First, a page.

A team from the Institute of Atmospheric Physics (IAP) at the Chinese Academy of Sciences completed a high-altitude expedition in the Himalayas as part of the Second Comprehensive Scientific Expedition of the Tibetan Plateau.
A research team from the Northwest Institute of Eco-Environment and Resources determined dust sources for the three glaciers on the Tibetan Plateau and analyzed the transport mechanism of the primary dust sources.
A research team from the Northwest Institute of Eco-Environment and Resources collected data of 5-cm soil temperature underground during the freezing periods from 1977 to 2016 on the Qinghai-Tibet Plateau to better understand the changes in thermal conditions of the active layer.
Up along the path from an altitude of 4,950 meters on Mount Cho Oyu, the world's sixth-highest mountain, some fragments of rocks with metal luster shined by the roadside. "The rock samples here contain rare metal elements and the samples from different altitudes can help us understand the distribution layers of rare metals here," said Liu Xiaochi, an associate researcher from Institute of Geology and Geophysics of Chinese Academy of Sciences.
Chinese scientists have found a solution to inhibit the occurrence of cytokine release syndrome (CRS) triggered by cancer immunotherapy, according to a recent paper published in the journal Nature Biomedical Engineering. The CRS, also known as cytokine storm, is an overreaction of the immune system. It happens as an adverse effect of certain types of immunotherapy, such as CAR T-cell therapy, which can efficiently treat malignant tumors while stimulating immune cells to release plenty of inflammatory cytokines, thus leading to CRS.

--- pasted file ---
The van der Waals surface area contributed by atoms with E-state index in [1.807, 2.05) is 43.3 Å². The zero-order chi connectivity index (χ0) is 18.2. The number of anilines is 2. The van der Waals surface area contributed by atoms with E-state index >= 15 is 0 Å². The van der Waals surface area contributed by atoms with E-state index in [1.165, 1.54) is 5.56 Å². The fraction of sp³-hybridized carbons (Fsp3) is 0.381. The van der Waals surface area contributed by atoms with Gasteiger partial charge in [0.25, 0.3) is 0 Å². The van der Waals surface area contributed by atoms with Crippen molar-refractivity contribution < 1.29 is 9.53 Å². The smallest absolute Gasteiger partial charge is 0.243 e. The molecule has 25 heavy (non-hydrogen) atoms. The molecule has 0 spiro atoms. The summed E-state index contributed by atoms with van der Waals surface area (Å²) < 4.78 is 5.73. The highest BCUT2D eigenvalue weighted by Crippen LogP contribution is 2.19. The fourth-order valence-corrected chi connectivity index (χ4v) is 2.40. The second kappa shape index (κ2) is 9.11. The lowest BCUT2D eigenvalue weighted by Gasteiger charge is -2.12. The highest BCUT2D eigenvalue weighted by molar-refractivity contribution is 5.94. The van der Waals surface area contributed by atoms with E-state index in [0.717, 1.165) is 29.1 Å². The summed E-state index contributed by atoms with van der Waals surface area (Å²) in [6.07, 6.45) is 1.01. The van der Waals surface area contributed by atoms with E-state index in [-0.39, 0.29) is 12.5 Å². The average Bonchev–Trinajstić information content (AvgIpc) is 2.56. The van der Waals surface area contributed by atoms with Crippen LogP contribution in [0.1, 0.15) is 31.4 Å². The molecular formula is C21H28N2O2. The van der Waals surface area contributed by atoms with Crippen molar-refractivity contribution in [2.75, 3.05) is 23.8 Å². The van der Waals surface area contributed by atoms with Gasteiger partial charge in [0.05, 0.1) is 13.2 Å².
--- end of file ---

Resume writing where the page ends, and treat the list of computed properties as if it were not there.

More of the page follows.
Snow and ice samples were collected on Mount Cho Oyu, the world's sixth-highest peak, for the first time, in a bid to unveil more about the environmental changes in this exceptionally high-altitude region, the Chinese expedition team said Monday. The day before, an 18-member expedition team successfully reached the summit of Mount Cho Oyu, also known as Mt. Qowowuyag, which soars to 8,201 meters above sea level, to carry out scientific research. It was the first time that Chinese scientists had scaled a peak exceeding 8,000 meters in altitude apart from Mt. Qomolangma, the world's highest summit.
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